A common ask in any Service Manager deployment is to use this tool within Service Manager from Incidents. For some time there have been many blogs out there with the steps on how to setup this integration. A quick search on your favorite search engine will bring back many results. The steps to set this up are relatively easy to do however they can be prone to errors.

I recently collaborated with fellow System Center expert Sam Erskine ( to package this in a management pack as an effort to reduce the steps needed to set this up. I use it myself on Service Manager projects and it saves me time. I can import a management pack on a new SCSM deployment and then it is ready to be used. If you are using User Affinity in SCCM and the SCCM connector in Service Manager users primary device will automatically be assigned. This relationship flows over to Service Manager through the SCCM connector. When you click on the SCCM Remote Control Task it will attempt to connect to the primary device. Here is what it looks like:


Download the solution here:

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Agent Pending Management Ghost

One of my clients recently had an issue with SCOM 2012 R2 latest UR. They were trying to install the SCOM agent on a server. It did not work through the console they would receive the following warning:

One or more computer you are trying to manage are already in the process of being managed. Please resolve these issues via the Pending Management view in Administration, prior to attempting to manage them again.”


The server was not displaying under SCOM Console>>Administration>>Pending Management. They installed the SCOM agent manually but it still did not show in SCOM Console>>Administration>>Pending Management. I jumped into PowerShell and ran the following:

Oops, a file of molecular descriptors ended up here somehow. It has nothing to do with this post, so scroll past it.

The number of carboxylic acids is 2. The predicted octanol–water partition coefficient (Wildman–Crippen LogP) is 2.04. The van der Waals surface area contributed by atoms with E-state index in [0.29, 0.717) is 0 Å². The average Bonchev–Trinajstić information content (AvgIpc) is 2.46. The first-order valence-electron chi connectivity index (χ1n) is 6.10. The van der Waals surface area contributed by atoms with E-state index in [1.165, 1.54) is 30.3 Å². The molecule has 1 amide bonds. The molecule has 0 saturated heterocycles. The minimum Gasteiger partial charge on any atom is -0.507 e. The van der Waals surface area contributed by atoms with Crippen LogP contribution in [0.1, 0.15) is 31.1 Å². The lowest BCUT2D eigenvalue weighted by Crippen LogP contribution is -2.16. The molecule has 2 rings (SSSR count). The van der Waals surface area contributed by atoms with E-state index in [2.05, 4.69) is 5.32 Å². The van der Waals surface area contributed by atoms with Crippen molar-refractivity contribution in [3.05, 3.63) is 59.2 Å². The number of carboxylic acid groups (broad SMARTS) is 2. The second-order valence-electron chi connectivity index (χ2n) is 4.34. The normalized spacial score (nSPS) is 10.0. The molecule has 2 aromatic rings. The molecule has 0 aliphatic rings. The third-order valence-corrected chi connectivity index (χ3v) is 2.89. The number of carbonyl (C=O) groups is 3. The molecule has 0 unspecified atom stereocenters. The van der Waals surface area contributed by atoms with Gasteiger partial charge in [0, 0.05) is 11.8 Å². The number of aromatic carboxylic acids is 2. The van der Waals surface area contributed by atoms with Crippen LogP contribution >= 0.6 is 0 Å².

Get-SCOMPendingManagement | ft AgentName,AgentPendingActionType



NOTE: You can also run this query “select * from agentpendingaction” against the OperationsManager database to see a list of agents in a pending state.

I ran

Get-SCOMPendingManagement | where {$_.AgentName -Like “”} | Deny-SCOMPendingManagement

It gave this error:


I then ran:

Get-SCOMPendingManagement | where {$_.AgentPendingActionType -eq “ManualApproval”} | Deny-SCOMPendingManagement

This gave the same error. I then ran Get-SCOMPendingManagement | where {$_.AgentName -Like “”} and this worked fine. So PowerShell was not helping me here except for showing me some servers are in the pending state even though they do not show in the console.

To resolve this issue I was able to fix this by removing the stuck agents in SQL. To do this I ran the following stored procedure (blog on this here) against the OperationsManager database:

exec p_AgentPendingActionDeleteByAgentName ‘’

After that I ran

Get-SCOMPendingManagement | ft AgentName,AgentPendingActionType in PowerShell again and the server was no longer listed.

I then went back to SCOM Console>>Administration>>Pending Management and now the server shows as pending. I clicked Approve and the SCOM agent was fine after that.


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Update: SCSM Discovery Report v1.3

I have made some more updates to the SCSM Discovery Report script. It is now version 1.3. The updates include:

First: Updated the SCSM Version Checker code to version 2. Microsoft MVP Steve Beaumont worked with Samuel Erskine to optimize the PowerShell in the SCSM version checker. This optimization is now a part of the SCSM Discovery Report script. This also detects up to UR7 now.


Second: Fixed Service Manager Management Group Name section not displaying the name.


Third: Updated the Display Data Warehouse Information section to use UR7’s Get-SCDWInfraLocation CMDlet.


The script can be downloaded here:

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System Center 2012 R2 UR7 Highlights